FocusAsia naphtha, ethylene softening on weak downstream demand

27 May 2011 09:33  [Source: ICIS news]

Chinese imports decline By Felicia Loo

SINGAPORE (ICIS)--Prices of naphtha and ethylene in Asia are expected to be on a decline because of weak demand for downstream products - styrene monomer (SM) and polyethylene (PE), traders said on Friday.

 A possible prolonged shutdown at a cracker in Taiwan further dampens the outlook for naphtha, they said.

The intermonth naphtha spread between the first-half July and first-half August contracts was assessed at a backwardation of $3.50/tonne (€2.50/tonne) - the weakest since 21 February, according to ICIS data. Naphtha prices were at $983.50-986.50/tonne CFR (cost and freight) Japan on Friday.

Reflecting the bearish market, South Korean’s Yeochun NCC (YNCC) has bought 50,000 tonnes of spot naphtha a very weak premium of $1.50/tonne to Japan quotes CFR for delivery into Yeosu in the first half of July.

“Demand is decreasing and the outlook is bearish,” said a naphtha trader.

Meanwhile, Asian SM prices slipped below $1,400/tonne CFR China this week amid poor downstream styrenic resins demand. SM buyers were hesitant to commit as they expect spot prices to fall further.

High density PE (HDPE) spot prices have weakened by $10/tonne to below $1,350/tonne CFR China, on the back of sluggish downstream demand and softer leading domestic prices. Buyers opted to monitor the market this week, while waiting for more offers to emerge next week. However, they reiterated that purchases would be limited to small lots.

Ethylene prices slipped lower to $1,250-1,270/tonne CFR NE Asia on Friday, reflecting the latest deal in the spot market, with a Taiwanese buyer forking out $1,250/tonne CFR NE Asia for a 3,500-4,000 tonne lot for delivery in mid-June, players said. On 20 May, ethylene prices were at $1,320-1,350/tonne CFR NE Asia, ICIS data showed.

“There is plenty of ethylene supply in the region, especially with crackers returning from maintenance,” said one trader.

Idemitsu Kosan is running its 374,000 tonne/year naphtha cracker in Chiba, Japan, at close to 100% following completion of a scheduled turnaround from 27 March to 18 May. Its 623,000 tonne/year naphtha cracker at Tokuyama is also running at close to full capacity.

Korea Petrochemical Industry Co (KPIC) has restarted its 470,000 tonne/year cracker at Onsan on 23 May and is currently running the unit at full tilt. The company also resumed production at its downstream high-density polyethylene (HDPE) facility, and operating rates at all lines are currently at 80% or higher.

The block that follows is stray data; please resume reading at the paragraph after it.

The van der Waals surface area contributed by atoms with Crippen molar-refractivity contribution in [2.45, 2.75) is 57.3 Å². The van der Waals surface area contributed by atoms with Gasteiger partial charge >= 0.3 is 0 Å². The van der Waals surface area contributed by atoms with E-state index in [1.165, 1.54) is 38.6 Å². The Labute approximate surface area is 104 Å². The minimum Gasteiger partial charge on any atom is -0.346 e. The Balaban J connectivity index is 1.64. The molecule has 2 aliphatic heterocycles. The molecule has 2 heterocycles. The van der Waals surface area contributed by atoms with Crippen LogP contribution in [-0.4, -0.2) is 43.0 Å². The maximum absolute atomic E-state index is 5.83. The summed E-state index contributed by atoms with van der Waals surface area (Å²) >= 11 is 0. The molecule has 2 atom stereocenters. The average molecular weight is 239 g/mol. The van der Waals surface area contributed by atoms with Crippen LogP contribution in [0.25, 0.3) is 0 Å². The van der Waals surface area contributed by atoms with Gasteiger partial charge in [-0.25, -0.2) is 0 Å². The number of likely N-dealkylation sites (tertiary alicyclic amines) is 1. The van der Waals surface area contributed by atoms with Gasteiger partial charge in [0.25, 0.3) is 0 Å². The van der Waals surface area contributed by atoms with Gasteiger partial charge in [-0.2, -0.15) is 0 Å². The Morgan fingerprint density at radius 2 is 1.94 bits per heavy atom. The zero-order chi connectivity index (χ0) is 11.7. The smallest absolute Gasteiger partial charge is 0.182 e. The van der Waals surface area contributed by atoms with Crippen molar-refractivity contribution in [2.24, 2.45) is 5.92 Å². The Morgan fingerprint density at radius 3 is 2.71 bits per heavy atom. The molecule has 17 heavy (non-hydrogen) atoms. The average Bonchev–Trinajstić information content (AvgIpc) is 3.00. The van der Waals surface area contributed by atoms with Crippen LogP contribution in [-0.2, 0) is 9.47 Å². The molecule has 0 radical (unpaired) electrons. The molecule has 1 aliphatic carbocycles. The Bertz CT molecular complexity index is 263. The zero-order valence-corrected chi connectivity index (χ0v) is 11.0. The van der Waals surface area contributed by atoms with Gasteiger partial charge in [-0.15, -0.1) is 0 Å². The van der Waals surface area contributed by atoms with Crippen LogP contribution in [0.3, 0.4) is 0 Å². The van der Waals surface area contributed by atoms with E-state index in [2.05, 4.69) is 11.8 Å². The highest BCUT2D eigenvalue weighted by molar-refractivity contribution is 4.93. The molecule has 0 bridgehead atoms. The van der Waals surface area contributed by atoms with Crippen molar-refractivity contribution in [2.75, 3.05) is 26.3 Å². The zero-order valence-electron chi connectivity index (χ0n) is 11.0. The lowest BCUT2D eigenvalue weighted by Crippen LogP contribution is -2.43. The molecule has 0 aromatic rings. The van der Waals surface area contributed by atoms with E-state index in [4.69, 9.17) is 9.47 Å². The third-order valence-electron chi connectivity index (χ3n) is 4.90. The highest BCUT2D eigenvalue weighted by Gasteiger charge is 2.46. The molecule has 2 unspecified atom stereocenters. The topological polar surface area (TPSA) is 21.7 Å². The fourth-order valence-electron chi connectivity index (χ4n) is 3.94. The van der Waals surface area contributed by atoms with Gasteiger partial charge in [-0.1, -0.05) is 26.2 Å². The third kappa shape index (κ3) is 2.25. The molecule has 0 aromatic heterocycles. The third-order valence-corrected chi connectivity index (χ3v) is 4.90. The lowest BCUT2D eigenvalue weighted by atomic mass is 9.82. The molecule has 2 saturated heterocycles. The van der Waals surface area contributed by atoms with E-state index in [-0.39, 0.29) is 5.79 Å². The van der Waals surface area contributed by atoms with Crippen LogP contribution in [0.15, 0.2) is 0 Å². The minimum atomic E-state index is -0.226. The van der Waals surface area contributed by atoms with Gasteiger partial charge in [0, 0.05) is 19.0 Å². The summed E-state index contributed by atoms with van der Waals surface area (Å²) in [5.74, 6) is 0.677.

The KPIC cracker was shut on 18 May because of technical problems, curtailing the supply of ethylene to the HDPE plant.

“Now that Shell is back on track, spot ethylene demand will weaken further,” another trader said.

Shell is currently running its 800,000 tonne/year cracker at Bukom Island in Singapore at 60-70% of capacity, after achieving on-spec production on 19 May.

A Shell spokesperson said that the process of restarting the cracker began in the middle of May. The company will monitor the performance of the cracker to determine whether the force majeure on ethylene and mono-ethylene glycol shipments can be lifted. Technical problems shut the cracker on 18 March and had remained down for nearly two months.

Spot naphtha demand was on a decline, as Taiwan's Formosa Petrochemical Corp (FPCC) has yet to set a date for the restart of its 700,000 tonne/year No 1 cracker in Mailiao that was shut on 12 May.

Market sources had said earlier that the cracker's shutdown would likely last a month.

A fire broke out at the Formosa group’s Mailiao petrochemical complex late on 12 May, causing a power outage that shut the No 1 cracker, along with several other downstream plants. 

Some of the affected plants, including FPCC's 260,000 tonne/year acrylonitrile (ACN) plant and Formosa Plastics Corp's (FPC) 500,000 tonne/year polyvinyl chloride (PVC) unit, have since been restarted.

Meanwhile, Formosa has plans to shut its 1.2m tonne/year No 3 cracker in Mailiao in September for a turnaround that will last 40-45 days. The No 3 cracker and the 1.03m tonne/year No 2 cracker are operating at 95-100%.

A slate of naphtha tenders recorded lower premiums because of weak regional demand for the petrochemical feedstock.

Indian refiner Oil and Natural Gas Corp (ONGC) sold by tender 35,000 tonnes of naphtha for loading from Mumbai on 10-11 June to Total, at a premium of $19/tonne to Middle East quotes FOB.

ONGC also sold via a separate tender 35,000 tonnes of naphtha to Itochu at a premium of $20/tonne to Middle East quotes FOB for loading from Hazira on 3-4 June.  In its previous tender, ONGC sold 35,000 tonnes of naphtha to Itochu at a premium of $39.50/tonne to Middle East quotes FOB for loading from the same port on 19-20 May.

“It’s very difficult to find buyers these days and this trend is expected to last for the next two to three months,” said a petrochemical player.

($1 = €0.71)

Additional reporting by Clive Ong and Ong Sheau Ling

For more on naphtha/ethylene/styrene monomer/polyethylene, visit ICIS chemical intelligence
Read John Richardson and Malini Hariharan’s blog – Asian Chemical Connections


By: Felicia Loo



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